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WATCH: Actor explains how he came to cherish his queerness and resists being 'less gay'

John Jarboe thought theatre would be his safe space … until a director told him to be ‘a little less gay’ on stage

WATCH: Actor explains how he came to cherish his queerness and resists being 'less gay'
Performer John Jarboe (Image: I'm From Driftwood)

A US actor and cabaret performer has shared what he’s learned about the way he presents himself. It’s the latest video offering from the I’m From Driftwood website.

I’m From Driftwood is building as video archive of LGBTI voices and stories for future generations.

‘I thought theater was a safe space for me’

John Jarboe grew up in Warren, Michigan. He says his family is very conservative: ‘Republican Polish Catholics.’

After trying – and failing – to excel at sports as an early teen, he instead became drawn to the theater.

An early role in a production of Pippin firmly instilled the acting bug in him.

He says he remembers feeling, ‘this is where I belong. These are my people. So I invested in theater and I thought theater was a safe space for me.’

He relocated to Philadelphia and joined a local theater group. He took on a role as the husband in a husband and wife scene.

‘And the director kept saying to me over and over again, “Can you make that – it’s a little gay. Can it be a little less gay?”

‘And this was a, this was a person that was, thought of themselves as kind of hip and maybe a little bit queer themselves, so they felt like they could talk to me in that way.

‘So I was running into a lot of those circumstances as someone who is transformative but because of who I was or how I was perceived, people, directors would speak to me in a particular way, too. They would either expect me to butch up or they felt like they could talk about my identity in a way that I would understand as direction.’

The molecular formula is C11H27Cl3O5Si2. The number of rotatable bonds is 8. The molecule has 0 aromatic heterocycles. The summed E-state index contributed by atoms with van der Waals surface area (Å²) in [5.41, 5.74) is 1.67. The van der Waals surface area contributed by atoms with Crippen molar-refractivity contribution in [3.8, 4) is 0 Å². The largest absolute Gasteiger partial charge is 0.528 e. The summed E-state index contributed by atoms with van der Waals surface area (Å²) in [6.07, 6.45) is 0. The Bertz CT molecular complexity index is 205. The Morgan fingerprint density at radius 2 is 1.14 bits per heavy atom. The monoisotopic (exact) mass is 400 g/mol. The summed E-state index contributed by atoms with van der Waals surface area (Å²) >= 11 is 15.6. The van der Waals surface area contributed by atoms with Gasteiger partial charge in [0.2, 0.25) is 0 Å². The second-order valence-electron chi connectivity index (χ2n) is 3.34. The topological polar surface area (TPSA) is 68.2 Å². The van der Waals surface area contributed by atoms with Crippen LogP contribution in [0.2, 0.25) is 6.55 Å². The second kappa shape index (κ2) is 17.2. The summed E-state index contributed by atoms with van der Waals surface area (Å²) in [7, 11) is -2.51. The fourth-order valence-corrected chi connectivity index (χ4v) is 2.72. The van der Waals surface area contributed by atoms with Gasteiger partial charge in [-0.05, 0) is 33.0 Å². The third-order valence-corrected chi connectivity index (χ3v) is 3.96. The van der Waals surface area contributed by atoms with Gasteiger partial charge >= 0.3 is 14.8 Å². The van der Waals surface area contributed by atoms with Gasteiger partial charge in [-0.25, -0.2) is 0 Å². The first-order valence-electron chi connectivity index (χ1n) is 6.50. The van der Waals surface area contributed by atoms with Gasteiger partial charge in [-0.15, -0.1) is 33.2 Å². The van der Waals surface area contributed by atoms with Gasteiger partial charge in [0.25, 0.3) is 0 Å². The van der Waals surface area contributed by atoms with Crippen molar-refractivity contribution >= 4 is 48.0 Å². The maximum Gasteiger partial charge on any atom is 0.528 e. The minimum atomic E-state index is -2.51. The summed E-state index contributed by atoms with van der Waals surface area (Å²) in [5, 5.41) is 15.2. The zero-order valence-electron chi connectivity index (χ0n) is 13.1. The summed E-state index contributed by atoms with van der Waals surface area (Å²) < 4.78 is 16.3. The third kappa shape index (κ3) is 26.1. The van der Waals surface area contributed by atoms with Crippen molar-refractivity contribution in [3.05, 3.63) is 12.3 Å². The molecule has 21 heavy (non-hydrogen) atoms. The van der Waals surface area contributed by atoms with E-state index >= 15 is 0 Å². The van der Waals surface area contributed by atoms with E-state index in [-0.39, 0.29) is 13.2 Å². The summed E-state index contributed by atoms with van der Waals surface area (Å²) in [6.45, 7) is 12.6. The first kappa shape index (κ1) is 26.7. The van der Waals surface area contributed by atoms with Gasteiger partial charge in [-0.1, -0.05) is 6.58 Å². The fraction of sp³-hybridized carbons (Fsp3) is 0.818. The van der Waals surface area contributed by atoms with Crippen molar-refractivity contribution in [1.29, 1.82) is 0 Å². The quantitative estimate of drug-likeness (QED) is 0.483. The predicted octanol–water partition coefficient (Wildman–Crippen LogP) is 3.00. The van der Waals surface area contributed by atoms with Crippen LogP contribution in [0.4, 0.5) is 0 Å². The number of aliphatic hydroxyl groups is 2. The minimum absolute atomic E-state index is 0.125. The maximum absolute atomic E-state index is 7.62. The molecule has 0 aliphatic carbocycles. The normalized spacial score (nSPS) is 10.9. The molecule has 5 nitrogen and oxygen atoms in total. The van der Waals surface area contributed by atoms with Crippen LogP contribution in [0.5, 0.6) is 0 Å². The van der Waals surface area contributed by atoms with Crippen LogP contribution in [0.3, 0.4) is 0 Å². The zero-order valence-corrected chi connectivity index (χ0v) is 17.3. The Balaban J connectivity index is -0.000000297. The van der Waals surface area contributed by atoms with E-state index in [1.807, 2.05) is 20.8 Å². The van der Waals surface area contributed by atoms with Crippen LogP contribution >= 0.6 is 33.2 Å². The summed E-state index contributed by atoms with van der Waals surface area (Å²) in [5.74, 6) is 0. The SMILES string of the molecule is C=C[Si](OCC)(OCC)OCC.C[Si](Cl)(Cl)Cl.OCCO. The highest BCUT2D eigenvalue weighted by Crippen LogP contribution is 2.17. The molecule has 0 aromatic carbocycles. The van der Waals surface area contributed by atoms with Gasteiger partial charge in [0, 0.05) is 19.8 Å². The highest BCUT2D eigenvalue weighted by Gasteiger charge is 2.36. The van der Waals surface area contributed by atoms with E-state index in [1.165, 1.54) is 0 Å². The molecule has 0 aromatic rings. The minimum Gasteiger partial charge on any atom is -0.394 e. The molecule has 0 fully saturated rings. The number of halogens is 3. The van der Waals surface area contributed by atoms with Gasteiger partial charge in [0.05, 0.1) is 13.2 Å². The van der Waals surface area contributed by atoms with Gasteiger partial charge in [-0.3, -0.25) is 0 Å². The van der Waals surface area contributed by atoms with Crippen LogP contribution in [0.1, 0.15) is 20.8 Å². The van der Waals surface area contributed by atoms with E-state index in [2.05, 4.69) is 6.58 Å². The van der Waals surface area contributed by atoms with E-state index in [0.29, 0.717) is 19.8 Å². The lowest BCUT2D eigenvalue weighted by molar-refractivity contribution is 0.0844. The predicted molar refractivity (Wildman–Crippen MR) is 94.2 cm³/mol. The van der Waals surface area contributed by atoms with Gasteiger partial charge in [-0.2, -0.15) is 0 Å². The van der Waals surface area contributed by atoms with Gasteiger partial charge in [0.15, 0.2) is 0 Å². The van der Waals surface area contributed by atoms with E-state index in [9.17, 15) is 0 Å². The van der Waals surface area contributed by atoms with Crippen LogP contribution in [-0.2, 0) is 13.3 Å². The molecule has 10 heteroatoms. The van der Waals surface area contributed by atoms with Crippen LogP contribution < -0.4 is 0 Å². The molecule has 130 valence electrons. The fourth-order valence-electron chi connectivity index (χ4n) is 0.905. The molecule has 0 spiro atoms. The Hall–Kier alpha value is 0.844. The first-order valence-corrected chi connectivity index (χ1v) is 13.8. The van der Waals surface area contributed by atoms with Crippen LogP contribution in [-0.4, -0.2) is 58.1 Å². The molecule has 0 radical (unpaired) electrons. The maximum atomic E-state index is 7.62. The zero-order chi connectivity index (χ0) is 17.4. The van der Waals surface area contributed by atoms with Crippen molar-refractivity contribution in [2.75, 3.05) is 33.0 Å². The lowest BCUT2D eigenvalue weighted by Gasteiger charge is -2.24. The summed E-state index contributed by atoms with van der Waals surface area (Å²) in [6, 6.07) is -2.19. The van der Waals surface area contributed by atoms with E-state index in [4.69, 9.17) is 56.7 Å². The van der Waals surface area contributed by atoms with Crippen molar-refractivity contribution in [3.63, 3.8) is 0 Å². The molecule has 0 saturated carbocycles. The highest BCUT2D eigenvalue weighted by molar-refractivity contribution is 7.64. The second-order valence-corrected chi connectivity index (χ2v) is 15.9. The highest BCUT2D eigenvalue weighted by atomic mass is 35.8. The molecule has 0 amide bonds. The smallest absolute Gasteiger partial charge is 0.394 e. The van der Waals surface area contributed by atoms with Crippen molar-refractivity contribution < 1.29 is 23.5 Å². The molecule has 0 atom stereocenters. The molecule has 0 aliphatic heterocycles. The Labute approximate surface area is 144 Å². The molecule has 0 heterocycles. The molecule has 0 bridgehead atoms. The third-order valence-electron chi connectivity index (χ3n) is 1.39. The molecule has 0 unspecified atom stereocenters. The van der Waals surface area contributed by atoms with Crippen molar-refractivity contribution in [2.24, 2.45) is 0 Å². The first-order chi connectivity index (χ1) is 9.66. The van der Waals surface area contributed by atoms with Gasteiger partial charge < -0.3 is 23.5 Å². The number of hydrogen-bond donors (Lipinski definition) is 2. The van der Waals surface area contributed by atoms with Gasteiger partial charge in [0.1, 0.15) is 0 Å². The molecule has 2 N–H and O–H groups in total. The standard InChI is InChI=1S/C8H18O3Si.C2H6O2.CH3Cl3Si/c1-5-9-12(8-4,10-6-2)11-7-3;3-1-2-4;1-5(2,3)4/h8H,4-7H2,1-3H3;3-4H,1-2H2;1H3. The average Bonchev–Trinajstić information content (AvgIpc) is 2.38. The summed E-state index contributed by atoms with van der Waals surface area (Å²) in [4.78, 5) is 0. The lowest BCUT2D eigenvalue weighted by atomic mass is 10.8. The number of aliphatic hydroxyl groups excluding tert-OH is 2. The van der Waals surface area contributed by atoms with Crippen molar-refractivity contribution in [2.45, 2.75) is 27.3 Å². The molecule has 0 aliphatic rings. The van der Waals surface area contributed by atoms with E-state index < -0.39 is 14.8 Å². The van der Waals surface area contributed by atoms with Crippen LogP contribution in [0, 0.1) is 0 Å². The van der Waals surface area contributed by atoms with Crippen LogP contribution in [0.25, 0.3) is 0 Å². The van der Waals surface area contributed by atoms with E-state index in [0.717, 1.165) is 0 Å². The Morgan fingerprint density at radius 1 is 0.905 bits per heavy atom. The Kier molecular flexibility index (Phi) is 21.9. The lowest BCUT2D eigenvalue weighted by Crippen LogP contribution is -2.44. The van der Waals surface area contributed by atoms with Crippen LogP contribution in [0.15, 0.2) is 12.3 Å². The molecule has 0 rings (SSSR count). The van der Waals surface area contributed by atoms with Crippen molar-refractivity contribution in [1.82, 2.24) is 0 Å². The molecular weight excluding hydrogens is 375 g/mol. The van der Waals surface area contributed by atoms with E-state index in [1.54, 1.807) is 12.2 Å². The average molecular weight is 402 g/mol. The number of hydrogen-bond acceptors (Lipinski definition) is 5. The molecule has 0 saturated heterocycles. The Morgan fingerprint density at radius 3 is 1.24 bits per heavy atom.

A subsequent theater head asked Jarboe if he’d be interested in coming up with some cabaret.

At first, Jarboe was resistant, not knowing all that much about the art form. However, after doing research, he came up with a piece about gay soldiers who have to hide their love during World War II.

The show was a hit.

‘That snowballed into people – people saw that and they wanted me to do more work. I ended up doing an Edith Piaf show where I played Edith Piaf among six other dancing, singing Edith Piafs.’

Finding his voice

An acquaintance who had previously seen him in several productions was blown away by his new roles. Her words struck him.

‘She said to me, “You know, I’ve seen you so many times in so many things and I just didn’t know who you were. I didn’t remember you. And then I saw you in this and I was like, that’s John Jarboe. That’s who you are. This is who you are.” Basically, I think she was saying, “I heard your voice.”

‘I didn’t even know that my voice wasn’t being heard in the other projects until someone said, “That’s your voice.”’

Those comments made him double down on his efforts with the cabaret, and he’s now carved out a career. He puts this down to embracing his queerness rather than trying to tone it down.

‘I’ve always thought about queerness as sort of a seed, a question that’s planted in you at birth, and I’m grateful for it. I’m most grateful for that question.

‘That question was not only something that allowed me to break from an identity, it also allowed me to find a different artistic voice and a different artistic form. You have to be rigorous about how you, about the responsibility that comes with, I think, the gift of being queer.’

H/T: Read more of John’s story at I’m From Diftwood


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